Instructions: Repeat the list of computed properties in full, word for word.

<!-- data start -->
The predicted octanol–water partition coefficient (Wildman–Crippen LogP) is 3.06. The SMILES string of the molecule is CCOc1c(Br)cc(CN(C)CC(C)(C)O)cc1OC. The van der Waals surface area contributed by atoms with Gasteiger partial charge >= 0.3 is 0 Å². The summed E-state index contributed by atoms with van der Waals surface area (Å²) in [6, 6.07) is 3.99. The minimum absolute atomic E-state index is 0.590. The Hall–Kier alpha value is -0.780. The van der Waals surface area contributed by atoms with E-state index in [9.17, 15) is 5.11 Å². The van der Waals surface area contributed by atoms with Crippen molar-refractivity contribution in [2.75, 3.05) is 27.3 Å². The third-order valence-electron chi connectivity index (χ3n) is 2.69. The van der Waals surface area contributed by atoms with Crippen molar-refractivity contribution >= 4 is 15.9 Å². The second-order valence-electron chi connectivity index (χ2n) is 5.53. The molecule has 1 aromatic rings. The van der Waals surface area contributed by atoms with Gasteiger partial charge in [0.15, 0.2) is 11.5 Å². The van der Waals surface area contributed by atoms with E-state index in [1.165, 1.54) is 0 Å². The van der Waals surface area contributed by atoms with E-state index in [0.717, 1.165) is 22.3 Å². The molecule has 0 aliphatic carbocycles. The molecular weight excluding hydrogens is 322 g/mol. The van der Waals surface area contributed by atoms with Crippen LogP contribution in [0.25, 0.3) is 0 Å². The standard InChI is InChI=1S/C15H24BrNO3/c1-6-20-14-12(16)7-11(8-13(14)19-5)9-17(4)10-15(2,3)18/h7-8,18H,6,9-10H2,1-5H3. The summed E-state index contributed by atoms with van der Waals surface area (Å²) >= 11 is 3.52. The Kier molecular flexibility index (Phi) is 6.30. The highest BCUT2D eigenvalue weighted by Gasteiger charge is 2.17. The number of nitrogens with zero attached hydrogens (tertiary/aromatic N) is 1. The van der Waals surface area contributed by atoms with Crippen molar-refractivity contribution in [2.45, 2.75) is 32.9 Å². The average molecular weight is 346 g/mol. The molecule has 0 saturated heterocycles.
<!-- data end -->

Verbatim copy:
The predicted octanol–water partition coefficient (Wildman–Crippen LogP) is 3.06. The SMILES string of the molecule is CCOc1c(Br)cc(CN(C)CC(C)(C)O)cc1OC. The van der Waals surface area contributed by atoms with Gasteiger partial charge >= 0.3 is 0 Å². The summed E-state index contributed by atoms with van der Waals surface area (Å²) in [6, 6.07) is 3.99. The minimum absolute atomic E-state index is 0.590. The Hall–Kier alpha value is -0.780. The van der Waals surface area contributed by atoms with E-state index in [9.17, 15) is 5.11 Å². The van der Waals surface area contributed by atoms with Crippen molar-refractivity contribution in [2.75, 3.05) is 27.3 Å². The third-order valence-electron chi connectivity index (χ3n) is 2.69. The van der Waals surface area contributed by atoms with Crippen molar-refractivity contribution >= 4 is 15.9 Å². The second-order valence-electron chi connectivity index (χ2n) is 5.53. The molecule has 1 aromatic rings. The van der Waals surface area contributed by atoms with Gasteiger partial charge in [0.15, 0.2) is 11.5 Å². The van der Waals surface area contributed by atoms with E-state index in [1.165, 1.54) is 0 Å². The van der Waals surface area contributed by atoms with E-state index in [0.717, 1.165) is 22.3 Å². The molecule has 0 aliphatic carbocycles. The molecular weight excluding hydrogens is 322 g/mol. The van der Waals surface area contributed by atoms with Crippen LogP contribution in [0.25, 0.3) is 0 Å². The standard InChI is InChI=1S/C15H24BrNO3/c1-6-20-14-12(16)7-11(8-13(14)19-5)9-17(4)10-15(2,3)18/h7-8,18H,6,9-10H2,1-5H3. The summed E-state index contributed by atoms with van der Waals surface area (Å²) >= 11 is 3.52. The Kier molecular flexibility index (Phi) is 6.30. The highest BCUT2D eigenvalue weighted by Gasteiger charge is 2.17. The number of nitrogens with zero attached hydrogens (tertiary/aromatic N) is 1. The van der Waals surface area contributed by atoms with Crippen molar-refractivity contribution in [2.45, 2.75) is 32.9 Å². The average molecular weight is 346 g/mol. The molecule has 0 saturated heterocycles.